Handling Evasive Malware

Members and Collaborators


Malware analysis relies heavily on the use of virtual machines and debuggers for functionality and for safety. There are subtle differences in operation between virtual machines and physical machines, and in operation with and without a debugger. Contemporary malware checks for these differences to detect that it is being analyzed, and may abort or modify its behavior.

An added challenge for malware analysis is the fact that malware relies heavily on the use of network for its operation. When network use is prohibited during analysis, malware does not exhibit any useful behaviors, which can be analyzed. But allowing unrestricted communication by malware is dangerous, because it may be a part of an active attack.

Our work focuses on three efforts:

  1. Cardinal Pill Testing - a modification of Red Pill Testing that aims to enumerate the differences between a given VM an a physical machine, through carefully designed tests.
  2. Apate - a WinDbg plug-in to detect malware evasion and circumvent it
  3. Fantasm - a framework for live malware analysis, while guaranteeing safety to Internet hosts.

Cardinal Pill Testing

Cardinal Pill Testing is a modification of Red Pill Testing, which aims to enumerate the differences between a given VM and a physical machine, through carefully designed tests. Cardinal Pill Testing finds five times more pills by running fifteen times fewer tests than Red Pill Testing. In our work we further examine the causes of pills and find that, while the majority of them stem from the failure of virtual machines to follow CPU design specifications, a significant number stem from under-specification of the effects of certain instructions by the Intel manual. This leads to divergent implementations in different CPU and virtual machine architectures. Cardinal Pill Testing successfully enumerates differences that stem from the first cause, but only exhaustive testing or an understanding of implementation semantics can enumerate those that stem from the second cause. Finally, we sketch a method to hide pills from malware by systematically correcting their outputs in the virtual machine.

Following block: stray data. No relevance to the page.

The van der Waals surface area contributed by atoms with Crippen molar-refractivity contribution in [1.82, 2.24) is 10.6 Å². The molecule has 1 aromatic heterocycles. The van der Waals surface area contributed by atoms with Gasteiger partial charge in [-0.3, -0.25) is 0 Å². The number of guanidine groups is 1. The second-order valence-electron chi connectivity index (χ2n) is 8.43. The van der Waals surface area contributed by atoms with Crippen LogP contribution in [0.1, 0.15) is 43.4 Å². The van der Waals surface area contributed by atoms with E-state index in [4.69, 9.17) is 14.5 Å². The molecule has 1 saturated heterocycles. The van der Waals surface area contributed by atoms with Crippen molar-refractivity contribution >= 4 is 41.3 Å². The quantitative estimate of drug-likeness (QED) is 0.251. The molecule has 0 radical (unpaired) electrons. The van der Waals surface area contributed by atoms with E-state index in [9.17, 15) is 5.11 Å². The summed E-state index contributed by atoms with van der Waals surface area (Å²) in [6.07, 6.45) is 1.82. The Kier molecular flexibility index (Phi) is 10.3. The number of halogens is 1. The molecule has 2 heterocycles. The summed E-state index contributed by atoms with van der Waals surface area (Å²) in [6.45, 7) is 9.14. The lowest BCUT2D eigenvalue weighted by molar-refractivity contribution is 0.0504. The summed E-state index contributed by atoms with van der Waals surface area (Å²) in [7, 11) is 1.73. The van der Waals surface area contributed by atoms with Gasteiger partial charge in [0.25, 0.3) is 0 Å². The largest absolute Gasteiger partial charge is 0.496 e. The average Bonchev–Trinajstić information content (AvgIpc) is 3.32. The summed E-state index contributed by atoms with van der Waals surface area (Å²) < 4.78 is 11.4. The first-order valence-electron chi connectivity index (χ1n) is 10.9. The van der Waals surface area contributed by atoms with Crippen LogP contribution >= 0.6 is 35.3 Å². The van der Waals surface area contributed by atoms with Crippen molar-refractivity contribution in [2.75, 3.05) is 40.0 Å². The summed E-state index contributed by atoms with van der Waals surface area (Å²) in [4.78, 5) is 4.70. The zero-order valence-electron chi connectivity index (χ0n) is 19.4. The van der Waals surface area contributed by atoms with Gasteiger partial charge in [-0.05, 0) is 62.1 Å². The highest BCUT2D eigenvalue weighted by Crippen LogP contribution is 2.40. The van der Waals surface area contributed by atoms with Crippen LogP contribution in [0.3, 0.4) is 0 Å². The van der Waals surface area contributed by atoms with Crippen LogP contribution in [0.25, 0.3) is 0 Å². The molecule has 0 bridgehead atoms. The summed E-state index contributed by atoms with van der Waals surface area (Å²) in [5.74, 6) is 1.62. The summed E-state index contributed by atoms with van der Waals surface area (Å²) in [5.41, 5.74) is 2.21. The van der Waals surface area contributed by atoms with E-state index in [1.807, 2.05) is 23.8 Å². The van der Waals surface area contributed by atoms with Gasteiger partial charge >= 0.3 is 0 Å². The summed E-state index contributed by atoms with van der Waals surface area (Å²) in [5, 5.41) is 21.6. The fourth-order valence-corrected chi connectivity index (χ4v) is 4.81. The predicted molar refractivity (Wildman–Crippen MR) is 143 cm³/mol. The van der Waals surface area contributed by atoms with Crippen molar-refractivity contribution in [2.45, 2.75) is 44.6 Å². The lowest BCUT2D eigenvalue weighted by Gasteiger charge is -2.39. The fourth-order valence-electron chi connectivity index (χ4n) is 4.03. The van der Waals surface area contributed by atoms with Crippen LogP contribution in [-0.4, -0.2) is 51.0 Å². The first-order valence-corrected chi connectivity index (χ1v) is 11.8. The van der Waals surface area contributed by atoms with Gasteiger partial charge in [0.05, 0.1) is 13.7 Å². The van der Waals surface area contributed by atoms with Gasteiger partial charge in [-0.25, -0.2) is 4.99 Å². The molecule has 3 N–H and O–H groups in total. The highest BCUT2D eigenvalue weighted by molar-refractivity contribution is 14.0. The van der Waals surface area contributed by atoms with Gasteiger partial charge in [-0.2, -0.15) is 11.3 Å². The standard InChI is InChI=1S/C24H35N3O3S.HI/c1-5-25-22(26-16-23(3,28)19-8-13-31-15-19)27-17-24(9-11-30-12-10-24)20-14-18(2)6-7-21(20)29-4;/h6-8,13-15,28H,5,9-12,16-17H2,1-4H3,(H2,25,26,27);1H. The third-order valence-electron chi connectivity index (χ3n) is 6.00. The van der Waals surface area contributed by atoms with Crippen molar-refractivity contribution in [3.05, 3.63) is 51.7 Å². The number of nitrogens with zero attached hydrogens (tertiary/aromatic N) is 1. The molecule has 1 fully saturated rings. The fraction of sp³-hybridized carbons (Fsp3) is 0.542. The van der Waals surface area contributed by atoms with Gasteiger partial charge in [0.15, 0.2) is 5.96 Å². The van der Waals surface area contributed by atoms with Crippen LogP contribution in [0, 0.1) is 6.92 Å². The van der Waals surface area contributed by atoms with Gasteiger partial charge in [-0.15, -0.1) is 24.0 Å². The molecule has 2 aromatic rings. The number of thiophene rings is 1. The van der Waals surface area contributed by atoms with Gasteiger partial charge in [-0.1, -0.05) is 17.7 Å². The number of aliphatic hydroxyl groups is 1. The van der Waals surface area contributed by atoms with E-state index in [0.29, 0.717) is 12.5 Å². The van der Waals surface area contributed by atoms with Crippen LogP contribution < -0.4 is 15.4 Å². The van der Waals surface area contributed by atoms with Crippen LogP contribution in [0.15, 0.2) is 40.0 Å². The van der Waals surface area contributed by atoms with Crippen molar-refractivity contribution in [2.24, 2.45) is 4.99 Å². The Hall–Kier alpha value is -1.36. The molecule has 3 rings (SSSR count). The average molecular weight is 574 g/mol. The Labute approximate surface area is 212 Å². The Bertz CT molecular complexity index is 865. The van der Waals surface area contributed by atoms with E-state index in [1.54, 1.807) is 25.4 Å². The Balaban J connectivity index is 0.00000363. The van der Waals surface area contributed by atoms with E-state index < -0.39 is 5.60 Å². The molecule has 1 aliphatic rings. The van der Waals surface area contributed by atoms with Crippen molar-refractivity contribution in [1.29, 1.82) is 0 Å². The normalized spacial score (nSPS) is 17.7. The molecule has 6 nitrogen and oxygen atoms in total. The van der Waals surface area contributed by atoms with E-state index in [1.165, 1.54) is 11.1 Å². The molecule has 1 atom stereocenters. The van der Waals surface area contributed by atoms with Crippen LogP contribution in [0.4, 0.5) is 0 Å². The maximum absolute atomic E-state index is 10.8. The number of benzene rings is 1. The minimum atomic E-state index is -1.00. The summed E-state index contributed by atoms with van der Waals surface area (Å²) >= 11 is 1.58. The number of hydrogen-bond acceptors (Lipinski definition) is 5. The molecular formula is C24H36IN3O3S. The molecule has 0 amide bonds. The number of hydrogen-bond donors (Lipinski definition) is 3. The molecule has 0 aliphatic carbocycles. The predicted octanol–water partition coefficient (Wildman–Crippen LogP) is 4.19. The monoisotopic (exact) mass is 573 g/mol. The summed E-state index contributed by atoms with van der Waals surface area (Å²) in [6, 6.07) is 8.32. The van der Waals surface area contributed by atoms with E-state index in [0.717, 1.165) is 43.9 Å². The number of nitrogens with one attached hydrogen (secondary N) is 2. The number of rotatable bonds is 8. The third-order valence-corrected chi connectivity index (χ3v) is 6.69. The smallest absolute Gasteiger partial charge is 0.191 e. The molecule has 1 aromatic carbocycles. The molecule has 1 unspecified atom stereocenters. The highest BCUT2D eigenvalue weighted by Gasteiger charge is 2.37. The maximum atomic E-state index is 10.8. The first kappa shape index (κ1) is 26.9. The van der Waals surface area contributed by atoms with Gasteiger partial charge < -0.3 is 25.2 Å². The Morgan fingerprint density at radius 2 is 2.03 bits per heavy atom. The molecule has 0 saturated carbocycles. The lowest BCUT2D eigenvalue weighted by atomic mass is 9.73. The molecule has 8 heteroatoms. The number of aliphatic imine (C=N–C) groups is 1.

Apate is an extension to WinDbg, which detects and defeats 70 attack vectors, which can be used by malware to detect debuggers' presence. Apate does this by performing: (1) just-in-time disassembling based on singlestepping, (2) careful monitoring of the debuggee’s execution and, when needed, modification of the debuggee’s states to hide the debugger’s presence. Apate outperforms other debugger-hiding technologies by a wide margin, addressing 58%–465% more attack vectors.


Fantasm is a framework for live malware experimentation under partial network containment. Fantasm runs on a testbed with full Internet access, and carefully constrains this access to achieve productive malware analysis, and minimize risk to outside hosts. Fantasm makes decisions on which communications to drop, allow into the Internet or impersonate - intercept and answer itself - based on its estimate of the communication's importance to the ongoing malware operation and based on its estimate of the risk this communication may pose to the Internet.

Software and Datasets


This material is based upon work supported by the Department of Homeland Security, and Space and Naval Warfare Systems Center, San Diego, under Contract No. N66001-10-C-2018. Any opinions, findings, and conclusions or recommendations expressed in this material are those of the author(s) and do not necessarily reflect the views of the Department of Homeland Security for the Space and Naval Warfare Systems Center, San Diego.